Posted by: Benedict on Sunday, 24 June 2012 at 11:23pm BST

" Sad but true, at least for those who are advocates of women in the episcopate." - Benedict -

Sadder, I think, for the Church of England; which will have shown that gender equality is not as important as patriarchal tradition.

Sad, too, for those Provinces of the Communion who are meant to relate to the C.of E. on matters of common justice.

This just goes to show that an Anglican Covenant would never have stayed the course. - Too many inequalities.

Posted by: Father Ron Smith on Monday, 25 June 2012 at 12:00pm BST

Erika,

Many thanks for your response to my question. The thing I'm still wondering though is that why there cannot be a choice. Keeping the example of the Eucharist (and leaving aside wanting to go my parish church), I have the choice of two churches to attend Church X which holds to transubstantiation and Church Y which holds to consubstantiation, I don't agree with the theology of Church Y so I therefore chose to go to Church X. This same principle can be followed with women priests - she, the vicar of Church S is my sister in Christ but out of personal conviction I chose to go to Church T - this happens a lot in the UK with total clergy (male & female) support. The question in my mind with women in the episcopate is that without any alternative oversight available there can no longer be this choice - why can't there be a sense of equilibrium between both sides....if there cannot be, are we then saying this becomes a "primary issue" (as spoken about in the previous question)? I appreciate this is a huge, sensitive and difficult issue and thank you again for your previous answer. B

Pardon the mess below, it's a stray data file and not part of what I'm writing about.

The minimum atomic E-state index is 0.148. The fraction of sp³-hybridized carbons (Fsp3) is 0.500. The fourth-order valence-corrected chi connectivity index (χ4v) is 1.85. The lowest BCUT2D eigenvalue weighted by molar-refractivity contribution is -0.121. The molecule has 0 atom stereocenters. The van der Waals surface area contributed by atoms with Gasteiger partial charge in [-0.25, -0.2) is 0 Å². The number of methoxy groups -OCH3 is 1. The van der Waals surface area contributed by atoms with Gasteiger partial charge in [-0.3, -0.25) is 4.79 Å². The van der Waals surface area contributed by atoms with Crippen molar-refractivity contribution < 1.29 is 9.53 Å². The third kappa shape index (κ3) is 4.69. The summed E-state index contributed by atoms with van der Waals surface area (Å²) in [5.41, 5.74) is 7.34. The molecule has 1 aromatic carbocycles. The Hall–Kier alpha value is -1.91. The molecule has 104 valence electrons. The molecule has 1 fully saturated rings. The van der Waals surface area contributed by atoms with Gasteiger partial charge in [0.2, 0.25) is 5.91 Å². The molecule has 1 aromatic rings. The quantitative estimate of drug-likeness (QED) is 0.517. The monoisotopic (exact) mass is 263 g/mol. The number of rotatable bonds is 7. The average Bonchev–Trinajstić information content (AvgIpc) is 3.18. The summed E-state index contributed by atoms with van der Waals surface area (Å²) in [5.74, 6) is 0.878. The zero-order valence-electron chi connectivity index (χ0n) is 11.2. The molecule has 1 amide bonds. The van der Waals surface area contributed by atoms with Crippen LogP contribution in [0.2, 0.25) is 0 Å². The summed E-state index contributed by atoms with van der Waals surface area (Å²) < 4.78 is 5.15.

Posted by: Bob on Monday, 25 June 2012 at 2:22pm BST

Bob,
I'm not sure I understand the question. I think you're looking at this from the point of view of the individual churchgoer, whereas the church is currently looking at this from the point of view of its priests and bishops.

The side by side you are asking for is what has happened in parishes around the country, but it has already required an additional framework: flying bishops. And it has mean that while there is no single parish in the country that is barred to male priests, there are many wthat are barred to female priests.
That is not a genuine, equal side by side.

With women bishops the issue gets more complicated, because in every diocese there are likely to be some parishes who will not recognise their own bishop if she's a woman, so every woman bishop will have to have a male bishop to delegate her authority to.

Whether you think that's a good idea or not - it cannot be said that it is an equal side by side where women are bishops on the same footing as men.


Posted by: Erika Baker on Monday, 25 June 2012 at 4:29pm BST

Benedict - you are doing your best to put cats amongst pigeons. I believe that, as well as the large majority of dioceses which voted in favour of the legislation as it was, and the substantial number which rejected any changes, the individual votes of bishops, clergy and laity, when taken in total, were over 75% in favour in each house - three quarters is more than two thirds. The Diocesan voting is unequivocal.

I have taken a look at the General Synod voting myself. There are those who will always vote against legislation of this kind and will never be satisfied, because they believe this is something the church should not do.

Then there are the people who have been voting consistently in favour of the kind of legislation we now have.

Then there are others who have been struggling to help synod to find the best compromise by voting in a range of patterns over the years: these include people who have continued to favour a single clause measure, and others who wanted to give various other ideas a chance of being considered. I do not think it is clear that these people would vote against the legislation at final approval in the same numbers they have voted against before, simply because the time for considering options has passed, and the time for final decision has arrived - it is a different kind of question: no longer whether I prefer this option to that one. Some may well vote against the legislation which came back from the dioceses. I know there are some who would vote for it.

Posted by: Mark Bennet on Monday, 25 June 2012 at 5:39pm BST